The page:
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Print version ISSN 0101-3122
Rev. bras. sementes vol.30 no.2 Londrina 2008
Evaluation of lignin content of soybean seed coat stored in a controlled environment
Avaliação do conteúdo de lignina do tegumento de semente de soja armazenada em ambiente controlado
Francisco Carlos Krzyzanowski; José de Barros Franca Neto; Jose Marcos Gontijo Mandarino; Milton Kaster
Embrapa Soja. , Caixa Postal 231, 96001-970, Londrina, PR, Brasil. email@example.com
Breeding soybean for high seed quality is an important approach for developing cultivars for tropical regions, and the lignin content in the seed coat is one of the screening parameters for this trait. Considering that many breeding lines are evaluated in each growing season using the presently recommended method for lignin determination, a long period is required for the evaluation of the whole breeding program. This time limitation may influence lignin content assessment, if lignin is degraded during storage. This research reported was designed to determine whether lignin was degraded in the seed coat of soybean seed cultivars stored for one year in a controlled environment (10°C temperature and 50% air relative humidity). Seeds of 12 selected soybean cultivars that had a range in seed coat lignin content were evaluated. Seeds were hand harvested just after physiological maturity and evaluated for seed coat lignin content at harvest and after one year of storage in a cold room (10°C and 50% RH). The lignin content in seed coats differed significantly among cultivars in both analyses, but for both results the sequence of cultivar classification and the lignin content values of each cultivar did not change. A regression analysis of lignin content at harvest and after one year of storage indicated a direct relationship between both lignin determinations suggesting no differences between the lignin content of each cultivar due to prolonged storage (r2 = 0.98***).
This indicates that the lignin determination in the soybean seed coat can be performed over a long time period without any bias due to change in its content.
Index terms: Glycine max, plant breeding, seed quality, seed storage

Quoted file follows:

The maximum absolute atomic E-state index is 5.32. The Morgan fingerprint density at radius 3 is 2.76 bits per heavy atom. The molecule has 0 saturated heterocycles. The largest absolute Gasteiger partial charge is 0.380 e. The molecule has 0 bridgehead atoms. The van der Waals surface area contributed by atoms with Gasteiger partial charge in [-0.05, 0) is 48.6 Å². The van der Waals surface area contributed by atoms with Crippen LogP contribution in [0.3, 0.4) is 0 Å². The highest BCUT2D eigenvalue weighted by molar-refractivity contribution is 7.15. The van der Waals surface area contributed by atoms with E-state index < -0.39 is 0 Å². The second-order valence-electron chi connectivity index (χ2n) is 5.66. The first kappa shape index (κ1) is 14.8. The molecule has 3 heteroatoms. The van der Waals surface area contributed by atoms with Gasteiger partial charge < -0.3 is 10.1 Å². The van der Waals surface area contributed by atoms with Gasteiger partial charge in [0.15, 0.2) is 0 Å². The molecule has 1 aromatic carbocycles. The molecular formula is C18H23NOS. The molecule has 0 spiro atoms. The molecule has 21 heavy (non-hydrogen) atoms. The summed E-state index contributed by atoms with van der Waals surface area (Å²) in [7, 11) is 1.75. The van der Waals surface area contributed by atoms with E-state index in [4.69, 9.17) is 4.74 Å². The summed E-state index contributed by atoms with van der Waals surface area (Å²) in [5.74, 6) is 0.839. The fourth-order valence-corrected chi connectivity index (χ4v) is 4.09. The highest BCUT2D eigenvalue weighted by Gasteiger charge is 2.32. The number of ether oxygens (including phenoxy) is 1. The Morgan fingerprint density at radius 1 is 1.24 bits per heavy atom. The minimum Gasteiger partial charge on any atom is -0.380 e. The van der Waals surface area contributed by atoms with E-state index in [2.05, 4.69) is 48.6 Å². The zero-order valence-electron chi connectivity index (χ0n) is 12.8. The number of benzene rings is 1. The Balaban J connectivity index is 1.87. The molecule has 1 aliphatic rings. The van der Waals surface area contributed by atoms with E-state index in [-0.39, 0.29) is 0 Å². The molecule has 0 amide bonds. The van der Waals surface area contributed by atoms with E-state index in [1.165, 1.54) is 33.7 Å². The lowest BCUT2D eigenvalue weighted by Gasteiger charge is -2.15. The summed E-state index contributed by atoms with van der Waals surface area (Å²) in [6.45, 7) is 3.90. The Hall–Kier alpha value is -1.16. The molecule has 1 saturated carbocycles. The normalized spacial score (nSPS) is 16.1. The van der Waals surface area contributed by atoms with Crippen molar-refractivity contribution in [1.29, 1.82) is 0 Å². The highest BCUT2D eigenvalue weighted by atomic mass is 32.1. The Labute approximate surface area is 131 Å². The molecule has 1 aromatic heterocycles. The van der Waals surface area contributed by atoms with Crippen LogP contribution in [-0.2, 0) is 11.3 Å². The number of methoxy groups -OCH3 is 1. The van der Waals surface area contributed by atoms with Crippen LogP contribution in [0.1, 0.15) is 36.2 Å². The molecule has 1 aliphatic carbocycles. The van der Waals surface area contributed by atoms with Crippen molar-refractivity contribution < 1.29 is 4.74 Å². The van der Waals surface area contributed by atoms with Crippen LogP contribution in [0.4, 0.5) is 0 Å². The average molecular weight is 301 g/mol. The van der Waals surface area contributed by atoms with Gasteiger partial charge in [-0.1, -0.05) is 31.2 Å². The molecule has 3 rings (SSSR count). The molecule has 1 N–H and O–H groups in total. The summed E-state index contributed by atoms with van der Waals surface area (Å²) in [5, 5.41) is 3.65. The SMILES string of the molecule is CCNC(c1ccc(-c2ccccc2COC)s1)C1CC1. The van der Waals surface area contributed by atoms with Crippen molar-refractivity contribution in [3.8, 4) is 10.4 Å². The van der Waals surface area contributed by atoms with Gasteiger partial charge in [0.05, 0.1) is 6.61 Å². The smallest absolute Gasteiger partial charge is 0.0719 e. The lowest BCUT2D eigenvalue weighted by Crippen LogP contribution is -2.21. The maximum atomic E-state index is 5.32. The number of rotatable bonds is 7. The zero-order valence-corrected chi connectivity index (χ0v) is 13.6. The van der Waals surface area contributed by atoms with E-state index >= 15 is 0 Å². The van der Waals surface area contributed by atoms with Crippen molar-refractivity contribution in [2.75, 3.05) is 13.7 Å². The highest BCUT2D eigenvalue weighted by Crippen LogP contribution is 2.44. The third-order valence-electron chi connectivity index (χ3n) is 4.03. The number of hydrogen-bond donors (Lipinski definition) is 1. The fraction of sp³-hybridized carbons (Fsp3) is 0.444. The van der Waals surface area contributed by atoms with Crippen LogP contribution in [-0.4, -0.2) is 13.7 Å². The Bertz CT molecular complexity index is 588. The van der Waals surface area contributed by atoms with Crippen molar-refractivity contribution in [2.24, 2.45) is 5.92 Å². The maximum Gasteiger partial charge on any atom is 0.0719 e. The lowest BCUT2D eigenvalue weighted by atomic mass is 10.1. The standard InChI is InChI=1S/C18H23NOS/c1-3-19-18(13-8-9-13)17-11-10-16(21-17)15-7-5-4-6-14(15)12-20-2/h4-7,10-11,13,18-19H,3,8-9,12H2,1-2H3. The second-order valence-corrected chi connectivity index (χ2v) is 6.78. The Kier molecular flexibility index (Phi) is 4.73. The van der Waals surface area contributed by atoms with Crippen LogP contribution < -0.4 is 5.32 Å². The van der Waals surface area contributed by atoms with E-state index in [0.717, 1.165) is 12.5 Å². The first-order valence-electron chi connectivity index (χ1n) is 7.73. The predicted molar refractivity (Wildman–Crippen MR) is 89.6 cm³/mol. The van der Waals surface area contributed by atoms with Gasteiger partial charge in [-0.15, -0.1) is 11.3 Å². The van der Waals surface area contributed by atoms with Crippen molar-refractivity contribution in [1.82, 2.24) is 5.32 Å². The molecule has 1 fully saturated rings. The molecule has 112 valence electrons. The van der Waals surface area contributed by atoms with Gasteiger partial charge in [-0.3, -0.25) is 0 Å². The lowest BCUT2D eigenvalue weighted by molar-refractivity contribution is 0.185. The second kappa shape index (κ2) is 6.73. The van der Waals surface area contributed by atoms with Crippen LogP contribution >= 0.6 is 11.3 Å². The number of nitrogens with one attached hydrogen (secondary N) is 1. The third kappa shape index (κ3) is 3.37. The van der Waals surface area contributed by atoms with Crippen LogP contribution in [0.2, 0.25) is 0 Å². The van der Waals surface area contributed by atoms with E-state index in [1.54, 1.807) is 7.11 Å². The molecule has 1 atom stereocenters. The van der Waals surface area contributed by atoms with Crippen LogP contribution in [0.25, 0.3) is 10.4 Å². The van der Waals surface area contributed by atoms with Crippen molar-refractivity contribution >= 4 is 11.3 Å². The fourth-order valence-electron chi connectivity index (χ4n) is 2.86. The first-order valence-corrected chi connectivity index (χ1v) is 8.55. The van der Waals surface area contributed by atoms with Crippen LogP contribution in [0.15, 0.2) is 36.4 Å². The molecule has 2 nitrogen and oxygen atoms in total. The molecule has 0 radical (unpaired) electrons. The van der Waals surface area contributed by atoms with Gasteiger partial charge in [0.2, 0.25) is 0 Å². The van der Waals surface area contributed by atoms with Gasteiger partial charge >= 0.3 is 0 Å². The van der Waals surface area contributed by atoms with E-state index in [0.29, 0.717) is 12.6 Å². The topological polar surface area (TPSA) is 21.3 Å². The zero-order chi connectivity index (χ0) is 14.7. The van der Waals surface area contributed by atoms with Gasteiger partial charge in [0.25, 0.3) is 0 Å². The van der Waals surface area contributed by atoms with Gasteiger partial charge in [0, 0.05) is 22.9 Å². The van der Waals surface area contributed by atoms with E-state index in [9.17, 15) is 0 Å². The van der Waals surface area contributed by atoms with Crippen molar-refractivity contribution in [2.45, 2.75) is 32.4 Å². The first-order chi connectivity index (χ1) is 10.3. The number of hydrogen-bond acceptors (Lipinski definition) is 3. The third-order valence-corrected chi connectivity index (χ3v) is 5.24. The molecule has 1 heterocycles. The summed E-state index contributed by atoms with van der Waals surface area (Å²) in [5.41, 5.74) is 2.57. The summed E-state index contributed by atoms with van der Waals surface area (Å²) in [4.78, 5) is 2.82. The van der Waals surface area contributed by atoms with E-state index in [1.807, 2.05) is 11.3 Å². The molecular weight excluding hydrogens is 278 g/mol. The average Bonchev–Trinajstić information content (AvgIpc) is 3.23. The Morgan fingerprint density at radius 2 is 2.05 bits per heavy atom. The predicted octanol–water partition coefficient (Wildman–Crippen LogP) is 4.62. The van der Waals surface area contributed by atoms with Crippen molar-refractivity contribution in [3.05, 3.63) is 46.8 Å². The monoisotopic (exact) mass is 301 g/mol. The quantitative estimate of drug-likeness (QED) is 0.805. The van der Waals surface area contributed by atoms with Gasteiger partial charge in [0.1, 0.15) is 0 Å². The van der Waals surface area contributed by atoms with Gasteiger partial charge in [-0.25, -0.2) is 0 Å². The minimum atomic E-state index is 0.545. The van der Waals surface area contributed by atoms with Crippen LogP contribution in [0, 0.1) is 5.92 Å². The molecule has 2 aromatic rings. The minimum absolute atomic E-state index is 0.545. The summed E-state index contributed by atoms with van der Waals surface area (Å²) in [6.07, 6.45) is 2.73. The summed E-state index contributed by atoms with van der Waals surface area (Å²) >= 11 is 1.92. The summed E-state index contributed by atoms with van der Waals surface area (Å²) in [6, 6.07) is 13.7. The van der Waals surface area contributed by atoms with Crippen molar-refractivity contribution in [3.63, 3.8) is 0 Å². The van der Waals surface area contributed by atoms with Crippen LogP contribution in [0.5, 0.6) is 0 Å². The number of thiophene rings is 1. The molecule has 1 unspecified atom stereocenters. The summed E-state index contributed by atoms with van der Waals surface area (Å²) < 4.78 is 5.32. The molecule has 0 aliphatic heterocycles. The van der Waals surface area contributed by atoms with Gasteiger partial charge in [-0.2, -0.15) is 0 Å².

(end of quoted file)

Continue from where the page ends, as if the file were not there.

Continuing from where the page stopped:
O melhoramento de soja para alta qualidade de semente é um importante enfoque para o desenvolvimento de cultivares para as regiões tropicais, e o conteúdo de lignina no tegumento da semente é um parâmetro para seleção, visando essa característica. Considerando que muitas linhagens são avaliadas em cada safra, utilizando a metodologia recomendada para a determinação de lignina, um longo período de avaliação é requerido para atender todo o programa de melhoramento. Se a lignina se degradar durante esse período de armazenamento, o tempo total de avaliação do programa pode ser uma limitação a influenciar nos resultados. O presente estudo foi planejado para avaliar se a lignina sofre degradação durante um ano de armazenamento em ambiente controlado (10 ºC de temperatura e 50% de umidade relativa do ar). Sementes de 12 cultivares selecionadas com distintos conteúdos de lignina no tegumento foram avaliadas. As sementes foram colhidas logo após o ponto de maturidade fisiológica ter sido atingido (R7) e avaliadas para o conteúdo de lignina na época de colheita e um ano após terem sido armazenadas em câmara fria e seca (10 ºC e 50% UR). O conteúdo de lignina no tegumento significativamente diferiu entre as cultivares nas duas épocas de análises, mas em ambas os resultados referentes à classificação e ao conteúdo de lignina de cada cultivar não alteraram. A análise de regressão do conteúdo de lignina na colheita e após um ano de armazenamento indicou uma relação direta entre ambas determinações, sugerindo não haver diferenças no conteúdo de lignina de cada cultivar devido ao armazenamento prolongado (r2 = 0.98***). Isto significa que a determinação do conteúdo de lignina no tegumento da semente de soja pode ser realizada durante um longo período de tempo sem que possam ocorrer erros devido à alteração no seu percentual.